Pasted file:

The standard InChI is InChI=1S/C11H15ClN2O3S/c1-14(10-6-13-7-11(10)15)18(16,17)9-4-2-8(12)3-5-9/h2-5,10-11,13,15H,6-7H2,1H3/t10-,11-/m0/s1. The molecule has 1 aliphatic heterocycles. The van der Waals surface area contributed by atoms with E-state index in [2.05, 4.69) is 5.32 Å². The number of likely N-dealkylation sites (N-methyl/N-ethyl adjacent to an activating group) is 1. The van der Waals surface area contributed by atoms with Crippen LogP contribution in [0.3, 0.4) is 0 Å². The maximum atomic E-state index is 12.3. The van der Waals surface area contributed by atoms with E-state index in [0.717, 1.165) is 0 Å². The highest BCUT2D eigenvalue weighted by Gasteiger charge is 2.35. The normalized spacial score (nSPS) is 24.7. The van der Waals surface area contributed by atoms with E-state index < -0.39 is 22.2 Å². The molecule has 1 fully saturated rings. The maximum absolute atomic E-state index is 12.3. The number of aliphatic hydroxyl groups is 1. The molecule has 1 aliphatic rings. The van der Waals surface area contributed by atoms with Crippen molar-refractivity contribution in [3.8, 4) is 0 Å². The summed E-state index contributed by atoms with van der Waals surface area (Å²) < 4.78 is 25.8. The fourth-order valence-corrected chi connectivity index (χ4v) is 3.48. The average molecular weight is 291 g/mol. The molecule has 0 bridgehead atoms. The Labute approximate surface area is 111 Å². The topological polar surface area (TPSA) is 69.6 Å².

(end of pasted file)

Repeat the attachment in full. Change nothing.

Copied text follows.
The standard InChI is InChI=1S/C11H15ClN2O3S/c1-14(10-6-13-7-11(10)15)18(16,17)9-4-2-8(12)3-5-9/h2-5,10-11,13,15H,6-7H2,1H3/t10-,11-/m0/s1. The molecule has 1 aliphatic heterocycles. The van der Waals surface area contributed by atoms with E-state index in [2.05, 4.69) is 5.32 Å². The number of likely N-dealkylation sites (N-methyl/N-ethyl adjacent to an activating group) is 1. The van der Waals surface area contributed by atoms with Crippen LogP contribution in [0.3, 0.4) is 0 Å². The maximum atomic E-state index is 12.3. The van der Waals surface area contributed by atoms with E-state index in [0.717, 1.165) is 0 Å². The highest BCUT2D eigenvalue weighted by Gasteiger charge is 2.35. The normalized spacial score (nSPS) is 24.7. The van der Waals surface area contributed by atoms with E-state index < -0.39 is 22.2 Å². The molecule has 1 fully saturated rings. The maximum absolute atomic E-state index is 12.3. The number of aliphatic hydroxyl groups is 1. The molecule has 1 aliphatic rings. The van der Waals surface area contributed by atoms with Crippen molar-refractivity contribution in [3.8, 4) is 0 Å². The summed E-state index contributed by atoms with van der Waals surface area (Å²) < 4.78 is 25.8. The fourth-order valence-corrected chi connectivity index (χ4v) is 3.48. The average molecular weight is 291 g/mol. The molecule has 0 bridgehead atoms. The Labute approximate surface area is 111 Å². The topological polar surface area (TPSA) is 69.6 Å².